They're a familiar scene dotting the city skyline — sleekly conical yet distinctly old-world — but just how much do you know about how water towers work, why we still use them and exactly how safe the tanks where we store our drinking water really are?
The municipal water mains of New York City provide enough pressure to lift water roughly six stories up in the air. As turn-of-the-century buildings grew taller and taller, so did the demand for water at higher elevations. The concept of the water tower is simple: an elevated tank is filled by an electric pump in the building's basement, and the force of gravity on that heavy volume of water creates the pressure needed to distribute water to each floor.
Water towers were traditionally constructed from cedar planks bound together by circular steel bands. These days, some new tanks are made of steel but surprisingly, bloated cedar is an incredibly water-tight (not to mention much lighter and cheaper) barrier and thus frequently still in use today. In fact, not much at all has changed about water tanks in over 100 years. Many new buildings are now built with more powerful basement pumps that negate the need for hydrostatic pressure, but roughly 17,000 are still used in older New York City buildings today.
So who exactly is looking after your building's water? While New York City often brags about having the best drinking water in the country, for millions of residents, these holding tanks are their water's last stop before hitting their drinking glasses. According to the New York Times, the tanks are often neglected to the point that they may become hazardous. Though they should be cleaned yearly, those health regulations are rarely enforced. Untreated towers can collect layers of sludge and bacteria, and damaged covers can leave the water supply exposed to the open air and everything that comes with it: smog, debris and even birds or mice. When the Times tested 12 random buildings in three boroughs, they discovered coliform bacteria in eight and E. coli in five. Since the only possible source of E. coli is animal defecation, there's ample cause for concern that the towers aren't properly sealed.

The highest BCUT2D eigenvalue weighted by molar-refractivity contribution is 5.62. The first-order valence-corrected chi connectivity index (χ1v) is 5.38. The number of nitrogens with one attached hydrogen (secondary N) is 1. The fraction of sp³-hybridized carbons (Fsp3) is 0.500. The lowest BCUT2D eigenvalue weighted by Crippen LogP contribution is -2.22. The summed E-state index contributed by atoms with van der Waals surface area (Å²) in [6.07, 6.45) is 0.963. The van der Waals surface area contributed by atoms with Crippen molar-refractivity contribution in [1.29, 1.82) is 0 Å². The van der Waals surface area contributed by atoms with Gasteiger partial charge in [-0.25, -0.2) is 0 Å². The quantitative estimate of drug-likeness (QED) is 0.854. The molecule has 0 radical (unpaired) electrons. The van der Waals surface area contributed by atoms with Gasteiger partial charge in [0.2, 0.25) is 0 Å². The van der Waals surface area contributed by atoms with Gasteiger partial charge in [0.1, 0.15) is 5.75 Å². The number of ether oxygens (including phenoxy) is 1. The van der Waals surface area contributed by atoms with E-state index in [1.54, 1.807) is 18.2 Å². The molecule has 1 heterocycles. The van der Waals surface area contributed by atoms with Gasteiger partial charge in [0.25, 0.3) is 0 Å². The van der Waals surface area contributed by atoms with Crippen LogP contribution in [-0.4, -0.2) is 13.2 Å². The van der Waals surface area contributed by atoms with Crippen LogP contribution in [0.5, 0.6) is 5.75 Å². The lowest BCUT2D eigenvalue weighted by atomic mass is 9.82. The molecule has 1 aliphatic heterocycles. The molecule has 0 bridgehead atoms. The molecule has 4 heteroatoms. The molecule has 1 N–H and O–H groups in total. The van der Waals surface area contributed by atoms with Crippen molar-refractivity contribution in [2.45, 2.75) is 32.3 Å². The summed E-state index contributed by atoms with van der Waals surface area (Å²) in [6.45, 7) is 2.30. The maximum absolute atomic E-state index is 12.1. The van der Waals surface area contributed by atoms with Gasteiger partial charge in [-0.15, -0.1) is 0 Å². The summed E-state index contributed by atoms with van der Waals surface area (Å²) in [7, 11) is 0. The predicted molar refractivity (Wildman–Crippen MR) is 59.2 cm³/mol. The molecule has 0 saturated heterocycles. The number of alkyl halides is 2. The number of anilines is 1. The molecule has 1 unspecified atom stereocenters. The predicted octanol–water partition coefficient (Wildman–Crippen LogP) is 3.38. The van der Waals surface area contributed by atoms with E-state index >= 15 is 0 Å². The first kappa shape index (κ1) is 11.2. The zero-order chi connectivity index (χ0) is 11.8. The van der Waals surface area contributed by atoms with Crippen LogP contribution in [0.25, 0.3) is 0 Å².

The problem is regulation. Building owners are responsible for water tower maintenance, yet only 42 of 100 randomly inspected buildings could show they'd even tested their water for bacteria, much less regularly disinfected the tank. The health department claims that the Times' tests are inaccurate because they took samples from the bottom of the tank (where the debris collects) which is below the intake pipe that draws the water, but I think we can all agree that drinking straight from a tube of bacteria-laden water (regardless of which depth the bacterial outbreak occurs) isn't a great idea.
Why is no one addressing what seems to be an urgent public safety issue for millions of New Yorkers (and no doubt residents of other cities that use water towers)? We're not sure. It would cost $300,000 to set up a database to track water tower inspections, and $65,000 a year to maintain it, so that could have something to do with the lack of action. But it seems like a small price to pay for a much-needed update to this 100-year-old technology.